Does my service dog need to have a harness, vest or ID card?
The DOT allows airline staff to look at paraphernalia such as harnesses, vests and tags to determine whether an animal is a service dog. These items are popular with service dog owners because they distinguish their working animals from normal pets. They may help with managing uncomfortable interactions with the public and staff members, and also can prevent pesky inquiries about why the dog is present. These accessories can be especially helpful for PSD owners whose disabilities are unseen.
As a reminder however, these items alone cannot qualify a service dog and are for fully trained service dogs. Airlines can weigh the presence of service dog paraphernalia along with other factors to determine whether a dog is indeed a service dog.
As a practical matter, service dog owners find these accessories especially helpful in areas that are crowded with unfamiliar people, such as airports and plane cabins.
How big can my service dog be in order to fly with me?
Many service dogs are larger breeds such as Golden Retrievers or German Shepherds. There is no categorical weight limit for service dogs, but airlines can require that a service animal fit within the handler’s foot space or on the passenger’s lap. The DOT’s new rules require airlines to accommodate larger animals by moving them to another seat location within the same service class where the animal can be accommodated, if possible (such as if there is a seat next to an empty seat).
If there is nowhere to place a larger service dog comfortably however, the airline is required to offer the handler the opportunity to transport the service dog in the cargo hold free of charge or travel on a later flight if there is space available in the cabin for that flight. Many service dog owners would be vehemently opposed to letting their dog fly in cargo however. Fortunately, many larger service dogs can still be trained to fit into the passenger’s foot space on an airplane.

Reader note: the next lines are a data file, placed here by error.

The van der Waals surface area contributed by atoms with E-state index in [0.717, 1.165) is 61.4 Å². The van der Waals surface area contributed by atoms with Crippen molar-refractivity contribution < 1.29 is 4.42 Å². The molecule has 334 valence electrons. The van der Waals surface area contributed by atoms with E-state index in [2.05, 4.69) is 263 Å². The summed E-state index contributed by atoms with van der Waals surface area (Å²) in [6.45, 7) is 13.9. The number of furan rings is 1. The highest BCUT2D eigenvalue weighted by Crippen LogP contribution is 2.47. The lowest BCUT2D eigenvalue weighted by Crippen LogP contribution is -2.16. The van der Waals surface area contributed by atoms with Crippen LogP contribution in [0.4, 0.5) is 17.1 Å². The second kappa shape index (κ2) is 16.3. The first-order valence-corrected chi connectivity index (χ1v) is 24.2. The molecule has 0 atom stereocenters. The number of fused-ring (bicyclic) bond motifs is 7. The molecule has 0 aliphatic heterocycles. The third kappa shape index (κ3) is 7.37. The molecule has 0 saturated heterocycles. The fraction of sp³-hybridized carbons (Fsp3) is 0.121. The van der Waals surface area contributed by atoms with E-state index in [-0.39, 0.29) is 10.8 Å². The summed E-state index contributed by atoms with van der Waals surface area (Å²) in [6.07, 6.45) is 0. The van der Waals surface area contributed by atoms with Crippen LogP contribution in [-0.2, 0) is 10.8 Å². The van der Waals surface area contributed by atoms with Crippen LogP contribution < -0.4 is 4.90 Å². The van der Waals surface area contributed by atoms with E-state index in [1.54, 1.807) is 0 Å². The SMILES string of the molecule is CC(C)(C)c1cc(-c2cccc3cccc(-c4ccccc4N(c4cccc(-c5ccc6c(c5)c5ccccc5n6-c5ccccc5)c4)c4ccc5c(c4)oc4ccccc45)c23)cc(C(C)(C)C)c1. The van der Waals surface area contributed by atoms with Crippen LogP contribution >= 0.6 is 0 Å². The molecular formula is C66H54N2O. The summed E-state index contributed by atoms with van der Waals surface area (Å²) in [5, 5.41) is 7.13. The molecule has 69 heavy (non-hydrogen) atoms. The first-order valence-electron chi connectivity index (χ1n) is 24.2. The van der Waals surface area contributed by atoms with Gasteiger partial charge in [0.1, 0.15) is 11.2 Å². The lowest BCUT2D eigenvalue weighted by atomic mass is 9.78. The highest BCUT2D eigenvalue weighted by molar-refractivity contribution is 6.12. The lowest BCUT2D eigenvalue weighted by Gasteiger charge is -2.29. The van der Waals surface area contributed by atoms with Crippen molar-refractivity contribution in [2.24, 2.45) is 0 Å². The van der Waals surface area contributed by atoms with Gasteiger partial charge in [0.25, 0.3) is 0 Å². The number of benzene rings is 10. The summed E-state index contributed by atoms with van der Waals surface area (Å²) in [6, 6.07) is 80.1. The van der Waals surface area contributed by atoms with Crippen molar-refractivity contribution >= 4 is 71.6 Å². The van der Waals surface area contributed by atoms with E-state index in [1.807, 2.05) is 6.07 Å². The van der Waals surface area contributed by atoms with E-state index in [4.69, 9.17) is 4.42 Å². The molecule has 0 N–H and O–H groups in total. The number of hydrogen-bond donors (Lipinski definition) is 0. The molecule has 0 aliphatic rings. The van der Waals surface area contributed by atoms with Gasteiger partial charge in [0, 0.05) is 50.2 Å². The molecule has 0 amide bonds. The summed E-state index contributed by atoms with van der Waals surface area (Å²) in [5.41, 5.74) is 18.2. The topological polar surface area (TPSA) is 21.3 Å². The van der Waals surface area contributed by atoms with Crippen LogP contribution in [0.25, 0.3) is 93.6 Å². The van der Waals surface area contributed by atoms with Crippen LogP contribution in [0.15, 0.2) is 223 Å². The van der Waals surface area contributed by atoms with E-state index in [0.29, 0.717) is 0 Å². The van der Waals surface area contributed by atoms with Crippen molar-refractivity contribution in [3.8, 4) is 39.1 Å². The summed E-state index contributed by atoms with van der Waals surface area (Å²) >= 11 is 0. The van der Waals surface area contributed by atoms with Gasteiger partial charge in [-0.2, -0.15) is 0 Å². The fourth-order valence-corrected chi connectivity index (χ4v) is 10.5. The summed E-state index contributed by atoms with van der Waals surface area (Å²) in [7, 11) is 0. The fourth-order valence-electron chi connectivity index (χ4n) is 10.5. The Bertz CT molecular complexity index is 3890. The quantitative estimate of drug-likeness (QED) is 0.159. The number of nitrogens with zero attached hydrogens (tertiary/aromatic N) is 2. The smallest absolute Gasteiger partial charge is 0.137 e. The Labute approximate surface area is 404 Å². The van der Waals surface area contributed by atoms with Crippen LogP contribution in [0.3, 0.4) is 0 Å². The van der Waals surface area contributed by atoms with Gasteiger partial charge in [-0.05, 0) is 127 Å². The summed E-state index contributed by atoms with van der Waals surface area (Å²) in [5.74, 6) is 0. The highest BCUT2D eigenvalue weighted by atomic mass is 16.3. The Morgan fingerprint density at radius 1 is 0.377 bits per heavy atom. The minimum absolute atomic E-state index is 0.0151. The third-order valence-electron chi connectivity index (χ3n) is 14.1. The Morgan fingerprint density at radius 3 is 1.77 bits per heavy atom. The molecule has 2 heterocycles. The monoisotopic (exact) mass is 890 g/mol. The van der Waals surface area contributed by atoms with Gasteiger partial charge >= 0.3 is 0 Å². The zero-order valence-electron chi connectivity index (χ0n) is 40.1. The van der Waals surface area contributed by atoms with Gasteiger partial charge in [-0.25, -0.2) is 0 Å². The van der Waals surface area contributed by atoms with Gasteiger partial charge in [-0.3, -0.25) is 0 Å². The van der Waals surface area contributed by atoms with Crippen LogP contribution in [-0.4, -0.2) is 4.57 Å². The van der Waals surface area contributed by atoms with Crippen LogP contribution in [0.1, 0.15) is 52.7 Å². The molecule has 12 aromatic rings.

Can an airline deny my service dog because it is a certain breed?
Under the DOT’s new rules, an airline cannot prohibit a service dog solely because it is a certain breed. The DOT recognizes that all types of dogs can serve as effective service dogs and disallows airlines from stereotyping certain breeds, such as Pitbulls. As we’ll discuss in a later section however, the airline can still prohibit boarding if the service dog is acting aggressively or being disruptive.
Can I bring aboard more than one service dog?
Some handlers have multiple service dogs, each of which fulfill a different but important job relating to their disability. Under the DOT’s new guidelines, airlines can limit the number of service dogs a handler can bring onboard to two. The handler will also need to be able to comfortably accommodate both of the service dogs in their foot space or lap.
For handlers with two large service dogs, they may want to consider taking additional steps to ensure their service dogs can be accommodated. For example, on a flight likely to be full without an empty seat, the handler may want to consider purchasing an additional seat or taking a less popular flight. Otherwise, they risk the chance they may have to relegate their service dog to cargo which is a non-starter for many service dog owners.